An article entitled 'Dangers of Facebook' was published on the Central Masjid of Blackburn's website, stating: 'Facebook has opened the doors for sin. Muslim girls and women alike have  become prey to this evil.'

In a Q&A, one Muslim asked the Green Lane Masjid in Birmingham if women could wear jeans. Citing an Islamic scholar, the reply was that women were not permitted to wear trousers,  even in front of their husband, as they show off 'the details of her body'.

It said: 'The ones who wear trousers are men, and the Prophet . . . cursed women who imitate men.'

None of the organisations responded to The Times' requests for comment.

Justine Greening, the international development secretary, called the travel ban on women 'disgraceful and unacceptable' and urged the Blackburn Muslim Association to withdraw its  comments.

A spokeswoman for Greening's department said that such views have 'no place in Britain'.

Sheikh Howjat Ramzy, a scholar and former MCB education committee member, told The Times: '[These interpretations of Islam] are totally wrong. It is nonsense. And Islam has no  objections to Facebook, just as a woman can wear trousers or not wear a scarf and can still be a Muslim.'

Speaking about the MCB, Dr Ramzy said: 'They should ask the organisation to withdraw their statement or advise them that this may not be applicable for use in the United Kingdom.'

Salah al-Ansari, from the Quilliam Foundation anti-extremism think tank, told The Times: 'These are typical examples of literalist interpretations of Islam which are extremely  fundamentalist and exclusivist.'

A spokeswoman for the MCB said that it 'does not dictate jurisprudential positions to its affiliates', but that there was a rise in the number of Muslim women taking roles as political  figures and religious scholars.

She said: 'Rulings that belong to different historical periods and cultural settings get superseded. We encourage affiliates to actively consider this.'



French Muslim Sent Home From School Over Long Skirt

05th May 2016

The 16-year-old was sent home this week after her headmaster took a dislike to her skirt.

The skirt - popular among some Muslim women who cover their whole body - reportedly reached beyond her knees and down to her sneakers, reported the Nouvel Obs newspaper.

The headmaster of the Seine-et-Marne school, in the outer suburbs of Paris, reportedly deemed that the skirt "conspicuously" showed religious affiliation, which is banned in schools by France's strict secularity laws.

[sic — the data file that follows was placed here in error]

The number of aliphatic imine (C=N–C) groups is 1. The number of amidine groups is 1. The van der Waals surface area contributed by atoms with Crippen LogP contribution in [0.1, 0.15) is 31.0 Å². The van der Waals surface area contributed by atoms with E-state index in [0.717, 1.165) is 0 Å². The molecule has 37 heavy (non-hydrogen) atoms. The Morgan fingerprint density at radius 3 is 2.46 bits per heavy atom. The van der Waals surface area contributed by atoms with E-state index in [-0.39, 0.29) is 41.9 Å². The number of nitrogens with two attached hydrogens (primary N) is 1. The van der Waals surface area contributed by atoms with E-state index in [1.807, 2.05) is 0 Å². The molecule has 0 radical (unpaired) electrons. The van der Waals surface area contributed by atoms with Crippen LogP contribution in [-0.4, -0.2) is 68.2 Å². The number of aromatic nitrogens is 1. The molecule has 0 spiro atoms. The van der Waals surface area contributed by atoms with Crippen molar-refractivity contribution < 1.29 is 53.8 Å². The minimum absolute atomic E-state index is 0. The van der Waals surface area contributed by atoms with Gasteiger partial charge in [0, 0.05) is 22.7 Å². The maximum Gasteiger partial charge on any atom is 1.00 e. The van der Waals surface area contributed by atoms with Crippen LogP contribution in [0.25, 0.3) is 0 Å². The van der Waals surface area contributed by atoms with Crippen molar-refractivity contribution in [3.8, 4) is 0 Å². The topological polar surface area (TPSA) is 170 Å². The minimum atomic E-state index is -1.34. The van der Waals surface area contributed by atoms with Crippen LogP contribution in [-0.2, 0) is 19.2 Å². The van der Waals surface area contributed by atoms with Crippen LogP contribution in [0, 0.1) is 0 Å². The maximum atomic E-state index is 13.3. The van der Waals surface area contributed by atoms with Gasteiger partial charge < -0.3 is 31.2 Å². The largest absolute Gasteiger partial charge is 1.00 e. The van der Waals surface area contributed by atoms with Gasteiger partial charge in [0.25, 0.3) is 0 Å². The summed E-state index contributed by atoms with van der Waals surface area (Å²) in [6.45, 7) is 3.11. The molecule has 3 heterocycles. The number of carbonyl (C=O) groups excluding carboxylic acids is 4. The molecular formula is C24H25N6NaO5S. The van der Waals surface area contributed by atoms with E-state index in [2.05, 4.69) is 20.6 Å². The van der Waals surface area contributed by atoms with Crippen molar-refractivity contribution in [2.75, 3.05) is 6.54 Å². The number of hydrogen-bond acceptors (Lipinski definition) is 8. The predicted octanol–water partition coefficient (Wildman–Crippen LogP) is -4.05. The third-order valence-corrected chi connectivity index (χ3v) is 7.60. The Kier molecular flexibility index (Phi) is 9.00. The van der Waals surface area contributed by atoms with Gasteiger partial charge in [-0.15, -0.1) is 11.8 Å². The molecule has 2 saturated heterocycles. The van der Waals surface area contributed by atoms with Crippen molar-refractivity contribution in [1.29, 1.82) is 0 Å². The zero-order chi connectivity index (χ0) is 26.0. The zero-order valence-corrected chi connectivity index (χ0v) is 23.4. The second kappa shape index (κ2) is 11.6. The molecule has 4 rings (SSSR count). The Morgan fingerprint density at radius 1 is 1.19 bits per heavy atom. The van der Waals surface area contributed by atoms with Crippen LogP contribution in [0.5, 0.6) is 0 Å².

According to the 2004 law that governs secularity in schools, veils, the Jewish kippa or large Christian crosses are all banned in educational establishments, but "discreet religious signs"

are allowed.

The mother of the teenage girl has since returned to the school to complain. After a chat with the headmaster, the school has promised to discuss the matter further with the family on


"Yes, my daughter, who is Franco-Portuguese and from a Catholic family, has converted to Islam," Marie-Christine de Sousa told the paper.

"I've always supported her choices and decisions. Earlier this year, I allowed her to wear the veil, which she takes off before going into the school. She wears long dresses for school."

The family of the girl is already planning legal action, the paper reported.

In the meantime, the teenager, who converted to Islam a year ago, will have to find something to wear to school instead of her black H&M skirt..

France was rocked by a similar case to this in April last year when a girl with a long skirt was also barred from class.

Her story trended on Twitter across France with the hashtag #JePorteMaJupeCommeJeVeux, translated into English as "I wear my skirt as I please."



Pregnant at 15, the teenage mothers of Romania

May 4, 2016

“God has given me a beautiful little girl. But life is difficult because I am still a child myself,” says Lorena, one of more than 2,000 girls under 16 who give birth in Romania each year,  some as young as 12.

Cradling her baby, the 15-year-old who lives with her boyfriend and seven other families in an abandoned building, says she didn’t plan to fall pregnant.

“I would have wanted to have waited until later,” she adds.

A few kilometres (miles) away, Diana, also 15, says she cried when she discovered she was pregnant.

“My life has changed dramatically,” she says, adding that she misses not being able to play with other girls her own age.

Abandoned by the father of her child, she and her baby live with her mother and six brothers and sisters.

Lorena and Diana are just two of the thousands of teenage mothers in Romania.

In 2013, 15.6 percent of first children in Romania were born to teenage mothers, according to the latest figures from Eurostat, the statistical office of the European Union, published in  2015.

It is the highest proportion in the EU, followed by Bulgaria where it is 14.7 percent.

The Romanian Institute of Statistics says around 18,600 teenagers gave birth in 2014 including 2,212 aged between 12 and 15 years. More than two-thirds of whom live in rural areas.

Charities and campaign groups believe that many come from the Roma minority, which numbers about two million in Romania, in which early marriage is widespread.

“This is a complex phenomenon caused by poverty, by emigration — which means many children are left to the care of grandparents — and especially by lack of health education,” says Gabriela Alexandrescu, head of Save the Children in Romania.

“In the villages we went to, most young people had not had any (health education),” she says.